Alexa's taking a small step into the smart home, with a new update that brings Amazon Echo's control.and devices under
The update comes after months of speculation that Amazon Echo, a smart, voice-controlled speaker, could potentially play a role in the emerging connected home. Using built-in microphones, Echo responds to voice commands by way of "Alexa," Amazon's Siri-like take on the virtual assistant. With Bluetooth and Wi-Fi radios packed under the hood, there didn't seem to be much stopping Alexa from taking control of lights, switches, and other smart-home gadgets just as easily as she plays songs from the Amazon Prime Music library. Some intrepid hackers have already retooled Echo to do exactly that.
The update makes it official, though for now, Echo support is limited to Belkin WeMo switches and LED light bulbs, along with connected lights from Philips Hue. Moving forward, it's easy to imagine things like locks, thermostats, and sensors coming into play, as well -- although none of those controls seem to be built in to the Echo API just yet. When I tried telling Alexa to lock the door, she told me she'd add "lock the door" to my to-do list.
Getting everything working was a pretty easy process when I tested it out. After downloading the most recent version of the Echo app, simply ask Alexa to discover new devices. Echo then runs a quick scan, detecting any devices you've got installed on the same Wi-Fi network.
For Philips Hue lights, you'll need to press the button on the center of the Hue Bridge during the discovery process, but with WeMo gadgets, no extra action is required. All in all, the process took me less than a minute, and from there, I was able to tell Alexa to turn everything on and off without incident.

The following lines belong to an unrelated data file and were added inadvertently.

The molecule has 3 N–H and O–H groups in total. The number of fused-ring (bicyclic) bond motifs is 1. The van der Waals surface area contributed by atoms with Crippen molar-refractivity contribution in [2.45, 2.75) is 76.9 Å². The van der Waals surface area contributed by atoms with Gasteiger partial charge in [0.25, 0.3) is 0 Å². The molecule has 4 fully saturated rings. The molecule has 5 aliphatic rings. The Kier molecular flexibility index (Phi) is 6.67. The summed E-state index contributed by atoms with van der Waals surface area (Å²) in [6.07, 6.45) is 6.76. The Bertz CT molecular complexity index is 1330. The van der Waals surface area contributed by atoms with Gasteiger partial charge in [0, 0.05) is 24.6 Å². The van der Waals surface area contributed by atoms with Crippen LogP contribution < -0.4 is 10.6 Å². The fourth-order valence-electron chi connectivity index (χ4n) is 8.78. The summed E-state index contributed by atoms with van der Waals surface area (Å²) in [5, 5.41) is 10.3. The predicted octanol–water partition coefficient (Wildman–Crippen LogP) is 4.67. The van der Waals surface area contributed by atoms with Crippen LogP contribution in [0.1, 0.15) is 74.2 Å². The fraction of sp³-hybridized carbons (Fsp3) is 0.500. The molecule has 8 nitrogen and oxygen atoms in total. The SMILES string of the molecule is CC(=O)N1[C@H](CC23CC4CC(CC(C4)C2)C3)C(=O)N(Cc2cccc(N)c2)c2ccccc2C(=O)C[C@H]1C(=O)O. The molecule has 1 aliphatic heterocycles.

Certain limitations apply. For starters, you'll need to refer to each device by the specific name you've entered into its respective app. You also can't use Alexa to schedule automated changes -- if you want to schedule your lamp to turn on at 6 p.m., or in 30 minutes, you'll still need to pull out your phone and fiddle with an app.
Additionally, Echo can't currently change the color of your Philips Hue lights. Alexa can turn them on and off, and she can also dim them up or down, or to a specific percentage, but she can't turn them purple, or activate any preset scenes from the Philips Hue app.
However, you can combine devices into "groups" in the Echo app, then control them all at once. I made a group called "Lights" that included a Philips Hue bulb and a desk lamp plugged into a WeMo Switch. Telling Alexa to "turn the lights on" switched them both on simultaneously.
In some ways, voice control seems like the next frontier for the smart home. It's one of the major selling points for Apple HomeKit, with the first wave of Siri-compatible smart devices expected to start hitting retail shelves within weeks. Google's in the game, too, with , while Microsoft .
A big part of Amazon Echo's appeal is that it's always on, and always listening. Just say "Alexa" (or "Amazon," your other wake word option), and Echo lights up, ready to follow your command. With enough devices under Alexa's control, Echo's approach could position it to serve particularly well as the ear of the connected home, a simple and undeniably cool way of activating your gadgets without needing to pull your phone out of your pocket.